Everyone wants that success but not everyone wants to work for it the way that Miura did. And who can blame them? He was only in his mid-50s and he was working on Berserk for more than three decades. I guess the point is you have to love your work first, love it enough to do it even if it doesn’t make you a million dollars, and use the time you have in your life for that which you deem most important.
For me, if I ever fail in my duties as a husband and father, it won’t ever matter how successful I am as an artist. I hope I never lose sight of that.
The DreadPennies Adventure Hour is underway! Thank you guys for the response on SLEEPLESS HOLLOW. It was a lot of fun to record. This month the adventure is WITH ANSWERABLE COURAGE. Here are the links to the podcast on the big three platforms. Subscribe and enjoy!
The #DrawEveryDay campaign continues. I was able to knock out Inktober (because I’ve kind of been doing it all year) and had a lot of fun with it. Check out my Instagram and hit the follow button.
The main focus of my writing is to generate content for the DPAH podcast. I have some chapters to edit for WAC, so I’ll take care of those over the next week or so, and then I’m into editing the Adventure for December. I need to roll back the drawing and get back on the writing so that I don’t record more than my buffer has in store.
WINTERDANCE by Gary Paulsen, THE THIEF by Megan Whalen Turner, and OVERSTATED by Colin Quinn are on the list of good books I’ve read in October. One is a nonfic about sled dogs, one is a really great fantasy caper, and one is a comedy roast of all 50 states.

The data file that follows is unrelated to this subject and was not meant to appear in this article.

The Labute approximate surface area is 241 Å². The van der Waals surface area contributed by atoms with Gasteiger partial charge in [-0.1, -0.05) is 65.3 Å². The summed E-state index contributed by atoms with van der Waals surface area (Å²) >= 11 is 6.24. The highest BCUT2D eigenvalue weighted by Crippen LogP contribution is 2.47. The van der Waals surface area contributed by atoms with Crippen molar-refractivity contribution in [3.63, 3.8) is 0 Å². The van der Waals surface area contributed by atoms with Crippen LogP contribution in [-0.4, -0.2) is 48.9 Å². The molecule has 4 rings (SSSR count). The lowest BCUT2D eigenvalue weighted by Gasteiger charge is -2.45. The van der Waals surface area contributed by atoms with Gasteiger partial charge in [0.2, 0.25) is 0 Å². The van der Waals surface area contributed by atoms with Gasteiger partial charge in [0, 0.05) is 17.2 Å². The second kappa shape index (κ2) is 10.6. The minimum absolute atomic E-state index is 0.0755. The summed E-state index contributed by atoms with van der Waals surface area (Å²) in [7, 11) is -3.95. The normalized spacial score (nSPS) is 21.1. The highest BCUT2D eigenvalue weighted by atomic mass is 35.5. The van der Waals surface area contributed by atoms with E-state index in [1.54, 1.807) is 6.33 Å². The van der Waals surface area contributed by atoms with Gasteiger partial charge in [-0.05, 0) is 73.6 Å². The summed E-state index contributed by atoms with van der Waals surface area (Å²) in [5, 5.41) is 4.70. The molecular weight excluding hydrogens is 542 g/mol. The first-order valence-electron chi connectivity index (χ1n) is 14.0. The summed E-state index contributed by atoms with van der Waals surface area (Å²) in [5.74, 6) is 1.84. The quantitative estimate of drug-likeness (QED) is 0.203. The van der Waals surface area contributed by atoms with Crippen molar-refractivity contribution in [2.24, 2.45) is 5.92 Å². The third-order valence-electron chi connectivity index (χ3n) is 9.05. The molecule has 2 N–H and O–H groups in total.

Now I’m delving into some classics, like 20,000 LEAGUES UNDER THE SEA because I haven’t touched that one in years. Jules Verne in one of the earliest voices in sci-fi and worth the attention. As for audiobooks, I’m doing a lot more podcasts right now, so I’m only picking at the odd book here and there.
That’s about it, really. Just enjoying the seasons and trying to find ways to spend better time with my kids. You should too. Tune into the podcast, see you out there!
As much as it pains me to do this, I will not be releasing a physical book in 2020. But! I will still be publishing. WITH ANSWERABLE COURAGE will be the second story on the DPAH podcast, broken into episodes all throughout November.
This has become necessary as a result of stuff in my home life and my day job. My career was affected by Big ‘Rona and that’s forced us to take on a bunch of other stuff at once. I will spare you the details.